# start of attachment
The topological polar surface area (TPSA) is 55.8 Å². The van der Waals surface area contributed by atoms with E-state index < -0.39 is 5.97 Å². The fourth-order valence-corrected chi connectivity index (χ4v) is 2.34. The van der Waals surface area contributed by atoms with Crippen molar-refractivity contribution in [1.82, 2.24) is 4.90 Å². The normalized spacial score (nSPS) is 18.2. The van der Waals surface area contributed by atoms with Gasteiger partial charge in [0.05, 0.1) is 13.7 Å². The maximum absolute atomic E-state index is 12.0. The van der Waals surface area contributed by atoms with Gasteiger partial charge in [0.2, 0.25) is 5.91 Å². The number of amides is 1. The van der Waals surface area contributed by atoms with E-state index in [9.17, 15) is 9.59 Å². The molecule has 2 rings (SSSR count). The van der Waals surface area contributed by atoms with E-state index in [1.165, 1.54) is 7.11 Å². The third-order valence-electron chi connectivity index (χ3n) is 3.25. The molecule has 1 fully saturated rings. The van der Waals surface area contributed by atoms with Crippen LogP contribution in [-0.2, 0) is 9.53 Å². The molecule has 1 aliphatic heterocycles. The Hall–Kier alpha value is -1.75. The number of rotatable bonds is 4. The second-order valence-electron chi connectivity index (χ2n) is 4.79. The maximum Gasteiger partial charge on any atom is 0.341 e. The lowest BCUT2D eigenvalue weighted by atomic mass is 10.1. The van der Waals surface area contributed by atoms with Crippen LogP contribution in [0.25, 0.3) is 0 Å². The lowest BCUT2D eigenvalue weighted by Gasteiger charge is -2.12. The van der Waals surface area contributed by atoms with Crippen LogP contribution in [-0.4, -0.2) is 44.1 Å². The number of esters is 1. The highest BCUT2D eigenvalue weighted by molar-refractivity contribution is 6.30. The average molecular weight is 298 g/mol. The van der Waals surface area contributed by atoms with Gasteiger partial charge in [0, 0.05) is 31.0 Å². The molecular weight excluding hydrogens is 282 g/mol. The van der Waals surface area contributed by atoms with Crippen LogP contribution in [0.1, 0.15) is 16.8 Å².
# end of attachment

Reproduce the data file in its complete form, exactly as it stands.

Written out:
The topological polar surface area (TPSA) is 55.8 Å². The van der Waals surface area contributed by atoms with E-state index < -0.39 is 5.97 Å². The fourth-order valence-corrected chi connectivity index (χ4v) is 2.34. The van der Waals surface area contributed by atoms with Crippen molar-refractivity contribution in [1.82, 2.24) is 4.90 Å². The normalized spacial score (nSPS) is 18.2. The van der Waals surface area contributed by atoms with Gasteiger partial charge in [0.05, 0.1) is 13.7 Å². The maximum absolute atomic E-state index is 12.0. The van der Waals surface area contributed by atoms with Gasteiger partial charge in [0.2, 0.25) is 5.91 Å². The number of amides is 1. The van der Waals surface area contributed by atoms with E-state index in [9.17, 15) is 9.59 Å². The molecule has 2 rings (SSSR count). The van der Waals surface area contributed by atoms with E-state index in [1.165, 1.54) is 7.11 Å². The third-order valence-electron chi connectivity index (χ3n) is 3.25. The molecule has 1 fully saturated rings. The van der Waals surface area contributed by atoms with Crippen LogP contribution in [-0.2, 0) is 9.53 Å². The molecule has 1 aliphatic heterocycles. The Hall–Kier alpha value is -1.75. The number of rotatable bonds is 4. The second-order valence-electron chi connectivity index (χ2n) is 4.79. The maximum Gasteiger partial charge on any atom is 0.341 e. The lowest BCUT2D eigenvalue weighted by atomic mass is 10.1. The van der Waals surface area contributed by atoms with Crippen LogP contribution in [0.25, 0.3) is 0 Å². The lowest BCUT2D eigenvalue weighted by Gasteiger charge is -2.12. The van der Waals surface area contributed by atoms with Crippen LogP contribution in [-0.4, -0.2) is 44.1 Å². The number of esters is 1. The highest BCUT2D eigenvalue weighted by molar-refractivity contribution is 6.30. The average molecular weight is 298 g/mol. The van der Waals surface area contributed by atoms with Gasteiger partial charge in [0, 0.05) is 31.0 Å². The molecular weight excluding hydrogens is 282 g/mol. The van der Waals surface area contributed by atoms with Crippen LogP contribution in [0.1, 0.15) is 16.8 Å².